What is a religion story when it surfaces in the Style section of the New York Times? Let's add another layer of complexity: what if that story is told as part of an ongoing series that aims to chronicle a generation through story-telling and personal reflection? "Generation B" (focused on Baby Boomers), written by staffer Michael Winerip, is part column and part feature, using a narrow lens to make broad claims about its topic. This gives him a good deal of latitude, but it also makes it hard for readers to mine his articles for anything conclusive.
In his Sunday column this week, Winerip chronicles the transformation of a liberal Presbyterian clergyman, Tim Ives, as he eschews politically-tinged sermons in favor of those focused on the pastoral needs of his flock.
The frame of this story really bothers me. Winerip doesn't quote anyone else to back up his assertions, which, frankly, seems purely personal and highly debatable. If Baby Boomers don't believe in changing others, why are are there so many in the media, politics, and the teaching profession?
But to say boomers continue to promote societal division ignores a change that people go through as they age. It's not so much that one's politics change, it's the need to broadcast them that does. It's a realization that we can't change others -- not even our own children -- as much as we'd hoped.
The story he tells seems both deeper and richer than his setting.
Yet there is much to like here. So often we see liberal or conservative clergy categorized according to their views on issues. Winerip doesn't do that -- his clergyman is a human being, not a set of opinions.
Old-fashioned, leisurely narrative is a rarity in an environment where stories need to be constantly updated. Lots of writers would give their eyeteeth for an anecdote like this. Winerip gets out of the way and let's Ives tell and interpret his own story.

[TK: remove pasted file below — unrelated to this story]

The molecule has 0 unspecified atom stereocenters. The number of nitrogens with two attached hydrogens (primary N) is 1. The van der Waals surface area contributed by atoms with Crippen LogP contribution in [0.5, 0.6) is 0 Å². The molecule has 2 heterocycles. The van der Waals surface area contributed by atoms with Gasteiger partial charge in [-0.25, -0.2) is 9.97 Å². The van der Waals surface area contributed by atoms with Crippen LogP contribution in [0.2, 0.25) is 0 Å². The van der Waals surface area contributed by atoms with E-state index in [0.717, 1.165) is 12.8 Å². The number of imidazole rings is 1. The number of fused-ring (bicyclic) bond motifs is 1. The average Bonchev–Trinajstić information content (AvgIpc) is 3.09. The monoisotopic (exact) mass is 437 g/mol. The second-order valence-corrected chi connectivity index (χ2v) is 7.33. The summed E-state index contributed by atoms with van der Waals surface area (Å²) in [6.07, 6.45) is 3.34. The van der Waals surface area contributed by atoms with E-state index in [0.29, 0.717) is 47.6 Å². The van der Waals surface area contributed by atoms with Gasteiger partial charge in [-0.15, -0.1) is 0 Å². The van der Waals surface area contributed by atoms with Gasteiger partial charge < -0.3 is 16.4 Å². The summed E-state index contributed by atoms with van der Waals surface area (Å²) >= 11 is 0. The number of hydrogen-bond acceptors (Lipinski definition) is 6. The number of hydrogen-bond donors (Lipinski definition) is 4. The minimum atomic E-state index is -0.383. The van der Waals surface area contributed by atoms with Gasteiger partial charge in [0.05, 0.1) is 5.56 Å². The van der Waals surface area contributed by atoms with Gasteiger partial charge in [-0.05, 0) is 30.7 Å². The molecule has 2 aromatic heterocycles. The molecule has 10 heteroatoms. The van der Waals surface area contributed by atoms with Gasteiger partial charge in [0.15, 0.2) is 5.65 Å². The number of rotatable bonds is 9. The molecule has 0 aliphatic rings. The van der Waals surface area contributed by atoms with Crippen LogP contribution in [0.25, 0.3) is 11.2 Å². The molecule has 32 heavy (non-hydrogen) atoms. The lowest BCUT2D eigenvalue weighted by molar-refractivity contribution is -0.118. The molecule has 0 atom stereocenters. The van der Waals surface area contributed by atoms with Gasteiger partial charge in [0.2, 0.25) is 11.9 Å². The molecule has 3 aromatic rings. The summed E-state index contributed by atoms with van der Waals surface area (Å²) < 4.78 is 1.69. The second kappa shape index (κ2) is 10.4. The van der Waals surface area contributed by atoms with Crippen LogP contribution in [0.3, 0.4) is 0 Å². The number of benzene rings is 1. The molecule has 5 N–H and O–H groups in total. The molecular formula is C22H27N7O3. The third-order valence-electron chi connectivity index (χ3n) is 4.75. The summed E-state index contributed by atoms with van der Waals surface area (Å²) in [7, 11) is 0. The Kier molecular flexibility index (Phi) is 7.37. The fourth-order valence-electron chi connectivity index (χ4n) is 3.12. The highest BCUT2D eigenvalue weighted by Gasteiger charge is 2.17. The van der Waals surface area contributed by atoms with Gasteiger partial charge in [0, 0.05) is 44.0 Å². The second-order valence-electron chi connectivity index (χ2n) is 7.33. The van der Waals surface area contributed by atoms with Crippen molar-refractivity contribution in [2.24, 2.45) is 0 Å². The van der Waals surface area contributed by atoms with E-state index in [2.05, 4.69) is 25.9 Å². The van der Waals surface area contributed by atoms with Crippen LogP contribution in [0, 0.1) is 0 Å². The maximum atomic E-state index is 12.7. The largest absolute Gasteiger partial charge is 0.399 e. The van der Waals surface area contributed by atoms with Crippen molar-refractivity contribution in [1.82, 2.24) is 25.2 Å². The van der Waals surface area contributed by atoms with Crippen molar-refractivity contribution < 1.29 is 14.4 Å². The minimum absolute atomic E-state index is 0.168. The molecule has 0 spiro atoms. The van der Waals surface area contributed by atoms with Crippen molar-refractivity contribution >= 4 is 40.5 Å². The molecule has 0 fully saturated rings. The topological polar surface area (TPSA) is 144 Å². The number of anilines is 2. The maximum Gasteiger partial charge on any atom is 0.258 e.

For six months, he did not attend church. But he loves Christmas, and on a whim, during the third Sunday of Advent in 2004, he ducked into one near his home, the Presbyterian Church of Mount Kisco. "I was late," he said. "I opened the door. Services had started. The first open pew, I sat down quickly as possible."
And there, sitting beside him, of all people, was a trustee from his old Chappaqua church, a man he'd once exchanged bitter words with. "It could be a coincidence," Mr. Ives said. "But I didn't think so." James Joyce would have called it a moment of epiphany, but to the minister it felt like God's hand.
He believes he was being reminded that a righteous life is about more than being right. "God sat me down right next to the person he wanted me to reconcile with," Mr. Ives said. "Life should be about trying to make room for your enemies, loving your enemies. I had missed this. I'd appreciated it academically, but I hadn't got it spiritually."
I am puzzled by the epiphany reference -- what is an epiphany (even to Joyce, with his Irish Catholic brilliance and gift for nuance) but a moment of revelation?
What pastor hasn't wrestled with what is personal, political or pastoral? What congregant hasn't wondered now and then whether his or her pastor has blurred that line? And how often do you read about the spiritual journey of a liberal clergyperson that doesn't focus on his or her political persuasions? In telling the story of this New York clergyman, replete with ordinary and extraordinary moments of frustration and burnout and grace, Winerip has done, perhaps, both more and less than he intended.
Picture of the Temple of Reason is from Wikimedia Commons